La Vie en Rose: Paris is known as the City of Light. But it’s also the city of waiters, and neither the Eiffel Tower nor the Arc of Triumph nor Notre Dame Cathedral — and its gaggle of roofline gargoyles — is more identified with Paris than the garçon de café.
La Vie en Rose
One in a series of graphic explorations of French language, food and culture
This black-and-white terror serves croque-monsieur, a coupe de champagne, café crème and a whole lot of attitude on almost every street corner in the city.
But he may be at his most formidable at the classy corner cafe, Les Deux Magots, on Boulevard Saint-Germain in the sixth arrondissement. With its dramatic terrace view of L’Église Saint-Germain, this go-to cafe is the perfect spot from which to muse on this often-misunderstood Parisian serveur (waiter) and his unique contribution to French culture.
Can the garçon be arrogant? Yes! Even nasty? Mais oui. Nevertheless, in all his guises through three centuries of French cafe history, this fellow is always efficient, knowledgeable and never boring. He is often as satisfying as the food and beverage he serves (or more so).
But, le garçon, or at least his persona, is in jeopardy. As reported on Feb. 19, 2015, in the Wall Street Journal, the City of Light’s official tourism office is bent on making this paragon of professionalism “nicer.” To what end? To please tourists, bien sûr (of course).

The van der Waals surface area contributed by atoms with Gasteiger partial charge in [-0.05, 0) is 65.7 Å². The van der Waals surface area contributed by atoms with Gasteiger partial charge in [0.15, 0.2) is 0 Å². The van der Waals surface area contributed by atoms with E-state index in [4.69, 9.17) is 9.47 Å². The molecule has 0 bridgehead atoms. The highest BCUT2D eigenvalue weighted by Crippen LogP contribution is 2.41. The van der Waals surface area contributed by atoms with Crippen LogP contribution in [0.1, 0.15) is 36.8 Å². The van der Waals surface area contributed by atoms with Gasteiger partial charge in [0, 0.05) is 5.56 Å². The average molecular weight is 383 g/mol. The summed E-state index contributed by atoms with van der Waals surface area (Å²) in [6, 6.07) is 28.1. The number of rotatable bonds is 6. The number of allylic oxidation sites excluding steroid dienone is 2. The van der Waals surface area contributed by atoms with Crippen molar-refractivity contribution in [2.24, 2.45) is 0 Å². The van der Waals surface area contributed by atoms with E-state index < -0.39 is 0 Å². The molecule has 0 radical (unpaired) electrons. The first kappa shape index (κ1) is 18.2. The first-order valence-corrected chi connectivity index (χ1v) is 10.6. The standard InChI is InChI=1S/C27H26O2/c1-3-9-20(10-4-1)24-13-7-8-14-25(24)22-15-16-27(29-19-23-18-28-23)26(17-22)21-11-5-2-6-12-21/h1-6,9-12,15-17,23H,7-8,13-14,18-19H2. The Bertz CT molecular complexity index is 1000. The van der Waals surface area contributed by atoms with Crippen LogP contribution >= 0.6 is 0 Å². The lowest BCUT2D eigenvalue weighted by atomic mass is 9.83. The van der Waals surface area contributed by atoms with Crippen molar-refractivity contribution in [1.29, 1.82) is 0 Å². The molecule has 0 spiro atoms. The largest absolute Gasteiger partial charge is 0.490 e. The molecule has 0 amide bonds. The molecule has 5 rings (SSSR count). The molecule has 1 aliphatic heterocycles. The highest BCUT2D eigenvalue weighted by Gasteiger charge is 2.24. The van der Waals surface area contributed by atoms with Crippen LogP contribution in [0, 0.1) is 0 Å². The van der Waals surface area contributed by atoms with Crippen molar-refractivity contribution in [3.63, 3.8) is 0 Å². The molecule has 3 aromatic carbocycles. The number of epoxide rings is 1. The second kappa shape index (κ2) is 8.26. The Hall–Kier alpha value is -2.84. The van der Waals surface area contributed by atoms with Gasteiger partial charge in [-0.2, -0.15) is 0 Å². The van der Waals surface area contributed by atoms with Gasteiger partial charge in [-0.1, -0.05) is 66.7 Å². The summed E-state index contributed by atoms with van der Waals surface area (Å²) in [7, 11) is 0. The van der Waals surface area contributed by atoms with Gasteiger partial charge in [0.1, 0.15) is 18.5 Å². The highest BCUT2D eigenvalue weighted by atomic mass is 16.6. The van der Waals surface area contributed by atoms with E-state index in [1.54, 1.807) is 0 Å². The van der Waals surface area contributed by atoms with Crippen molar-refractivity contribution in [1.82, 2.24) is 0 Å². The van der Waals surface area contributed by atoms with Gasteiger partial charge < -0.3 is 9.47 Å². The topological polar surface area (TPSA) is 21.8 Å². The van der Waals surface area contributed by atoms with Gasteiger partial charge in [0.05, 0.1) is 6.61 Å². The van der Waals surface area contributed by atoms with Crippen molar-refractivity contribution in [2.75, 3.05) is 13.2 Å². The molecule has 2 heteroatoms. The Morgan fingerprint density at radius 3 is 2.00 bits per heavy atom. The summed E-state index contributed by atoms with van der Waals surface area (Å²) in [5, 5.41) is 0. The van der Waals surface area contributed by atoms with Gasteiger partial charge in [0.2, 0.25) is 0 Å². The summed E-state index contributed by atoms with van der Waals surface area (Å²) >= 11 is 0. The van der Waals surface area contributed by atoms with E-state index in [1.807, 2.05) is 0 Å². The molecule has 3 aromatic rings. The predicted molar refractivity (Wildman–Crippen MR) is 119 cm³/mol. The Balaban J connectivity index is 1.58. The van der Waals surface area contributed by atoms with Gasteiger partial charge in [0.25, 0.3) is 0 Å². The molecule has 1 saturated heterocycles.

If the garçon is destined for an attitudinal makeover, it will be, it seems to me, a more fraught transformation of Paris than Baron Haussmann’s demolitions and reconstructions in the mid-19th century under Napoleon III. With Haussmann in charge, Paris lost, tragically, much of its medieval heritage and charm, but gained much more, I believe, in the way of hygiene (a new sewer system) and urban splendor — the grand boulevards, broad sidewalks, parks and the elegant stone apartment blocks we know and love today.
With the proposed sweetening of the garçon, the traditional Parisian cafe may gain tourist lucre, but at the risk of losing its Gallic sizzle, in no small part the gift of the garçon’s trademark sass.
When the dandy meets the butler
The cafe garçon is, after all, intentionally monstrous. A clever, almost Frankensteinian construct, he combines the self-absorbed fastidiousness of the Parisian dandy and the haughty solicitousness of the British butler. The garçon’s costume is no accident.
It was designed in the early 19th century to both function and impress. His many-pocketed black vest holds money, les additions (cafe checks), pens and service accessories such as corkscrews and crumb scoopers. The still-popular bow tie adds a touch of fin de siècle panache. With his spotless white apron (less common today), the garçon appears simultaneously hygienic and striking, even sexy, like a chef de cuisine in his crisp whites.
The mastery of this well-trained professional — of his body, of his trays piled high and of his affect — impresses and, yes, intimidates, but at the same time, seduces. He is better dressed and knows more than his customers about classic French food and wine, and he knows it.
The gargling gargoyle